Overload of cabbage for Marta - a soup to steer away the excesses of December

I gave you cabbages last post, but it was only half a cabbage. Because I buy them whole, we were left with the unused half, and it needed to be cooked soon enough, before it began to spoil. Truth is, whenever I cook this dish, I always use the rest of the savoy for a soup. And if there's one thing I really like is having a hearty, warming soup for the week that stands between Christmas and New Year. During Christmas Eve and day, I tend to eat stuff I hardly ever do during the rest of the year, so I always get to boxing day feeling a bit worse for wear - added to the stress that usually comes with this time of the year. I feel like I need a few days quiet and a bowl of pipping hot soup to help me through. So I always have soup that I know will fill me up but not too much. Ramens get cooked a lot around here during the 26th of December to the 30th. All other kinds of soups, too.

Because I really wanted in with at least two dishes for Marta's Ingredient of the Month this December, when I cooked my sausages and savoy cabbage, I also made some soup. Another childhood stale, this one, as my parents would use only the outer leaves for wrapping the sausages and cut up the rest of the cabbage for a soup. I love cabbage soup, it's heartwarming and reeks of cold Winter days. For some stupid reason, cabbage soup makes me thing of Dickens' time, of Jane Austen as well. It seems to catapult me right into Yorkshire for walks in the moors, with the Brontës. It pushes me into Trollope's worlds of church hierarchy and political intrigue. It makes me dream of joining Holmes and Watson - I'll take either Jeremy Brett or Benedict Cumberbatch if you please, I'm not picky like that - in their adventures. It drives me into Poirot's neat dinning room, to sit down with him as he forces my little grey cells to work while we dine over an exposed mystery or two. It's quintessencially British in my imagination, I dunno why.

So a savoy cabbage soup it is, and here's the how to on it:
  • half a savoy cabbage, roughly chopped
  • five medium potatoes
  • one leek, sliced
  • one turnip, diced
  • one courgette, sliced
  • half a litre of good, homemade stock + water to top it off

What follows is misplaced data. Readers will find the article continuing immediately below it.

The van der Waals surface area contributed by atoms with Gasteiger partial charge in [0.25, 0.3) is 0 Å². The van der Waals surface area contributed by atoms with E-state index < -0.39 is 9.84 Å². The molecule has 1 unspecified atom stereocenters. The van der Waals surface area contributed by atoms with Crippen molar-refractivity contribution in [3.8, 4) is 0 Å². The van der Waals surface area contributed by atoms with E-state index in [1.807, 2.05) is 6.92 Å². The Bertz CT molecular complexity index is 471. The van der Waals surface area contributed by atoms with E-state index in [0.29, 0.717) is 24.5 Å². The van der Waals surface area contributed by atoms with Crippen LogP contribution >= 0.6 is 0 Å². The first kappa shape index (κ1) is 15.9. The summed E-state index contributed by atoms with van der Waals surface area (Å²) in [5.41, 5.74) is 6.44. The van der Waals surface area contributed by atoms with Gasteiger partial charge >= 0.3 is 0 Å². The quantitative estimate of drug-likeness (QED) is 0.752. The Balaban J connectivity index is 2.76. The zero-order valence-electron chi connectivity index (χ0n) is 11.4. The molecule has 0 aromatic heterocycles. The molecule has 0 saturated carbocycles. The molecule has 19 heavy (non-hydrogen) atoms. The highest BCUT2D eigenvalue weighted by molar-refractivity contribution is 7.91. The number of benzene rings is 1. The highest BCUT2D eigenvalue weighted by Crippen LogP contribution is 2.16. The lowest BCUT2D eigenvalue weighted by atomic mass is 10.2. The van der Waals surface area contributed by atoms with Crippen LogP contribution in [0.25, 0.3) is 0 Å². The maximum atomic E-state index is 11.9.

• salt for seasoning, if needed
Peel and chop your vegetables. Cut the cabbage into pieces and reserve. On a large pan, pour the vegetables, minus the cabbage, the stock and the water and bring to a boil. Lower the temperature and let it cook away. Once the veggies are cooked, take the pan out of the heat and with a handblender, blitz away until you have a purée. Bring the pan back to the heat, cover with a lid and let it come to a boil once again. Check the seasoning and adjust, and once it's boiling, add the cabbage, lower the heat again and allow the cabbage to cook thouroughly. Once the cabbage is tender, turn off the heat and let the soup rest for a few minutes before serving. It stands out nicely as a whole meal in those days between Christmas and New Year, trust me!


  1. Olá!
    A couve-lombarda é sem dúvida a que eu mais gosto, no reino das couves. Adoro o seu sabor!
    E como te compreendo, uma malguinha de sopa de lombarda bem quentinha, e eu sou uma mulher mais que feliz!
    Obrigado minha doce por teres trazida ainda mais esta receita! :)
    Espero sinceramente que o Novo Ano seja muito generoso contigo, e que sejas muito feliz, e que continues com esse teu humor peculiar e delicioso! Adoro tu!
    Beijocas enormesssssssss

    1. Também quero que o novo ano te traga muitas boas oportunidades e muita felicidade, e acima de tudo muito orgulho em seres a pessoa que és!!! Beijos grandes <3


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